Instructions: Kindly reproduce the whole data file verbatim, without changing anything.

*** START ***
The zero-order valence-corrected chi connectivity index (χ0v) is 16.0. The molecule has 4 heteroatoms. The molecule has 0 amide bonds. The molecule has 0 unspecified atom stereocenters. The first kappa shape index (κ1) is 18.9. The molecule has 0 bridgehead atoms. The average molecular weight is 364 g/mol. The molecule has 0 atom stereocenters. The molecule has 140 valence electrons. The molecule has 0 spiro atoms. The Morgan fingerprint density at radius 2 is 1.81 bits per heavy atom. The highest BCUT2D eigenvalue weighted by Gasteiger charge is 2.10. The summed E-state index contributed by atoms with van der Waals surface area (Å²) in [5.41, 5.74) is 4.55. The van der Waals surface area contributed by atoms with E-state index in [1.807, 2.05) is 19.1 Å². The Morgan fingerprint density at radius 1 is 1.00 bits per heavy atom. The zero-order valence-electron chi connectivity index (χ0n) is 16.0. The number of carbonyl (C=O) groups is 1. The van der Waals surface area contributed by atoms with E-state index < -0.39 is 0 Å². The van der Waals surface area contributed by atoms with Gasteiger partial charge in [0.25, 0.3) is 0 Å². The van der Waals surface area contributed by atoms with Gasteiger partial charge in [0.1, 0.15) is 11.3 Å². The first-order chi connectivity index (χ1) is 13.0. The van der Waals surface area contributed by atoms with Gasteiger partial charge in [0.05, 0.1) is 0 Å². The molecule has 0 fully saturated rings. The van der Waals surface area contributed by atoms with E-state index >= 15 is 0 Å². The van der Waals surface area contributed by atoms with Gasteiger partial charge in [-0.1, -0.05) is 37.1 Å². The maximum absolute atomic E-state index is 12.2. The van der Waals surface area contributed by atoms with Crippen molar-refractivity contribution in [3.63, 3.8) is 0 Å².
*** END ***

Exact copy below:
The zero-order valence-corrected chi connectivity index (χ0v) is 16.0. The molecule has 4 heteroatoms. The molecule has 0 amide bonds. The molecule has 0 unspecified atom stereocenters. The first kappa shape index (κ1) is 18.9. The molecule has 0 bridgehead atoms. The average molecular weight is 364 g/mol. The molecule has 0 atom stereocenters. The molecule has 140 valence electrons. The molecule has 0 spiro atoms. The Morgan fingerprint density at radius 2 is 1.81 bits per heavy atom. The highest BCUT2D eigenvalue weighted by Gasteiger charge is 2.10. The summed E-state index contributed by atoms with van der Waals surface area (Å²) in [5.41, 5.74) is 4.55. The van der Waals surface area contributed by atoms with E-state index in [1.807, 2.05) is 19.1 Å². The Morgan fingerprint density at radius 1 is 1.00 bits per heavy atom. The zero-order valence-electron chi connectivity index (χ0n) is 16.0. The number of carbonyl (C=O) groups is 1. The van der Waals surface area contributed by atoms with E-state index < -0.39 is 0 Å². The van der Waals surface area contributed by atoms with Gasteiger partial charge in [0.25, 0.3) is 0 Å². The van der Waals surface area contributed by atoms with Gasteiger partial charge in [0.1, 0.15) is 11.3 Å². The first-order chi connectivity index (χ1) is 13.0. The van der Waals surface area contributed by atoms with Gasteiger partial charge in [0.05, 0.1) is 0 Å². The molecule has 0 fully saturated rings. The van der Waals surface area contributed by atoms with E-state index >= 15 is 0 Å². The van der Waals surface area contributed by atoms with Gasteiger partial charge in [-0.1, -0.05) is 37.1 Å². The maximum absolute atomic E-state index is 12.2. The van der Waals surface area contributed by atoms with Crippen molar-refractivity contribution in [3.63, 3.8) is 0 Å².